Thankfully, a day shift, contract position became available, working with a young man. He was eighteen years old with the behaviours of a four year old, but willing to learn life skills, so he could go to a, “big people’s group home”. We had a lot of fun together. After three years, my life started to blur. I’d go home after work, eat dinner, watch television, then fall asleep, and not always in that order. On weekends, I slept more, did laundry and occasionally went out. Eventually, everything became too much. I had used up my sick days and started in on my holidays. My CD4 count and energy level got worse. I was exhausted and getting sicker. I must admit, drugs and alcohol played a big part. My final goal for this job was to get the young man I was working with into an adult group home. It took me another year, but I succeeded. Then, for whatever reason, the stars aligned and I was granted the luxury of a monthly disability cheque from the provincial government. I found an apartment in a non-profit building and began to concentrate on my physical health. I was entering the tenth year of my death sentence.
The time away from work was great at the beginning, but reality set in and the boredom grew unbearable. I began to smoke pot on a daily basis to avoid life. I screwed up on my rent and phone bills. Eventually, I realized that it was time to get help and start counseling. During this time, I began to write down my thoughts and feelings. It was difficult to see my fears on paper. Somehow, it’s different than saying them out loud. At first, they were only words and disjointed sentences. They soon evolved into poems, and then I tried my hand at writing children’s books. I sent my first story, “Bridget and the Shiny Prickly Honey Bees”, to publishers. No offers. That didn’t stop me from writing. In 1997, I registered for a course with the Toronto Board of Education, entitled ‘Writing for the Children’s Market’. It was fun and I learned a lot, but it became clear this wasn’t my genre.
One day, I noticed a posting in the laundry room of my building for a writing therapy group, at Toronto’s Mount Sinai Hospital. I decided to try it. I found the written words of my life, the words that used to be so difficult, started to flow, freeing me to dream again. I began writing a novel, “Flight,” one of its many titles over the years. It soon became apparent that I needed more writing education.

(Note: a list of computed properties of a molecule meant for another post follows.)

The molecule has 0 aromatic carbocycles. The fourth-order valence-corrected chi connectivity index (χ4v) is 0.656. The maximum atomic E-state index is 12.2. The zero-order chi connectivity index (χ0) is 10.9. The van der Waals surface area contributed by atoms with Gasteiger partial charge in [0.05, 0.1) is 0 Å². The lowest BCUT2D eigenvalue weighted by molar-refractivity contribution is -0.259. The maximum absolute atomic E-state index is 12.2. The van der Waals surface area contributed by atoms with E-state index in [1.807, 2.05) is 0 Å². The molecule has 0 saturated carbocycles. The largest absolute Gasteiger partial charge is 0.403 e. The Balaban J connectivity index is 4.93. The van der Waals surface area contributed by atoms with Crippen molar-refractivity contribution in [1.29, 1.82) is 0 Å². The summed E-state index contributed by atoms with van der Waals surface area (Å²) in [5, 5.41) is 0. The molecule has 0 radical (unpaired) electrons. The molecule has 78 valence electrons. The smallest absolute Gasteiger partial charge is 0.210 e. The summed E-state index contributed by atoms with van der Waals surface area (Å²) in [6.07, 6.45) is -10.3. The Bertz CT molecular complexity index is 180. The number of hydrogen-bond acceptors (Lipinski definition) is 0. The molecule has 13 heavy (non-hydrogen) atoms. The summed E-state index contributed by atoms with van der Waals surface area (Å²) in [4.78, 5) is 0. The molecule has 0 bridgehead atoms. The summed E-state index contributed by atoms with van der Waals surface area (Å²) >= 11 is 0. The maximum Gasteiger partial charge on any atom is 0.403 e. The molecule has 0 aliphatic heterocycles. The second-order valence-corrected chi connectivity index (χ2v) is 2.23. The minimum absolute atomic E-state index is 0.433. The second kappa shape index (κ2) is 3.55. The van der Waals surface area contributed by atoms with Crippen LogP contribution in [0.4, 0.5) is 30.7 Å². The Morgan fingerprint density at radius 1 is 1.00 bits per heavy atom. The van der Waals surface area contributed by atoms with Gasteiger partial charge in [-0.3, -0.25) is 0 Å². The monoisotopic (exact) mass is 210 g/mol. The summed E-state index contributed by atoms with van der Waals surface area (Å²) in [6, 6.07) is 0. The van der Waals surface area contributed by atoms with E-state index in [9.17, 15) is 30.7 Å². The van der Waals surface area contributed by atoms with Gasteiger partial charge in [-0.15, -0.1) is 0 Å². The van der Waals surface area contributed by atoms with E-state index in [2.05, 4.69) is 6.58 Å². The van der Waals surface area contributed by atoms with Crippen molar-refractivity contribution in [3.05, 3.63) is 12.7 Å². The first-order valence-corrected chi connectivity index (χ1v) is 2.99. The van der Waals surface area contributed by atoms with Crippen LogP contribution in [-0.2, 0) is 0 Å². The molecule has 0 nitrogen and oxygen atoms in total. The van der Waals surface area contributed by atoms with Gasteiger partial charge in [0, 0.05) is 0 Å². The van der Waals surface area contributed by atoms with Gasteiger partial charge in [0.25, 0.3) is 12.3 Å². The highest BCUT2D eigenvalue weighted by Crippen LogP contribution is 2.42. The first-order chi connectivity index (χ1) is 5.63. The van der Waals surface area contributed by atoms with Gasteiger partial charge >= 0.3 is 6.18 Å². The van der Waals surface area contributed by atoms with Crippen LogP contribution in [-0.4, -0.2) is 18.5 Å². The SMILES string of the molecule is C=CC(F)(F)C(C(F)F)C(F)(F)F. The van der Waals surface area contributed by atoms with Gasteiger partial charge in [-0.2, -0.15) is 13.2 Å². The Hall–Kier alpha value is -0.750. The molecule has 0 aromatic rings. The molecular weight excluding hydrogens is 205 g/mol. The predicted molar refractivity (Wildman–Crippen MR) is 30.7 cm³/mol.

During this period, I started volunteering in my building. I joined the board and eventually became president. I was chairperson of the garden committee and initiated eight, tenant, rooftop garden boxes for therapeutic values and nutritional uses. I became chairperson of the energy conservation committee and made great strides in reducing our energy footprint.
When my writing therapy came to an end, I registered for a creative writing course at the Toronto Board of Education. Writing was no longer a means to an end. I needed to write. As it turned out, so did some other people in my class. We started a group, meeting every month, critiquing each other’s work. The progress we made was clearly visible over time. Our group began in 2004 and we are still meeting and encouraging each other. It became evident that I needed more writing education. I started with an essential course at George Brown College, Grammar and Punctuation, which still gives me grief. I took another five courses in a different writing genre every January as a way of dealing with the winter blues. I took, Magazine Writing, Romance Writing, Play Writing and Novel Writing 1 and 2. The last course set flame to my writing. I finished Flight and asked Caro Soles, my instructor, to edit my novel for structure. Caro made some recommendations, but she also suggested I set the book aside, work on something else, and come back to it later with fresh eyes and perspective. I started my second novel and began developing an idea for the third. By the time I came back to Flight, my attention for detail had increased. I started to notice some inconsistencies. The final act for this novel was to find a copy editor. This is very important if you are sending anything out in order to get published. I chose Martin Townsend because of his work history and willingness to edit gay fiction.
With the help of my friends, I have put together this website to regale you with stories and pictures, so you can get to know me. Positive and negative criticisms are always welcomed. Feel free to provide comments and let me know what you think.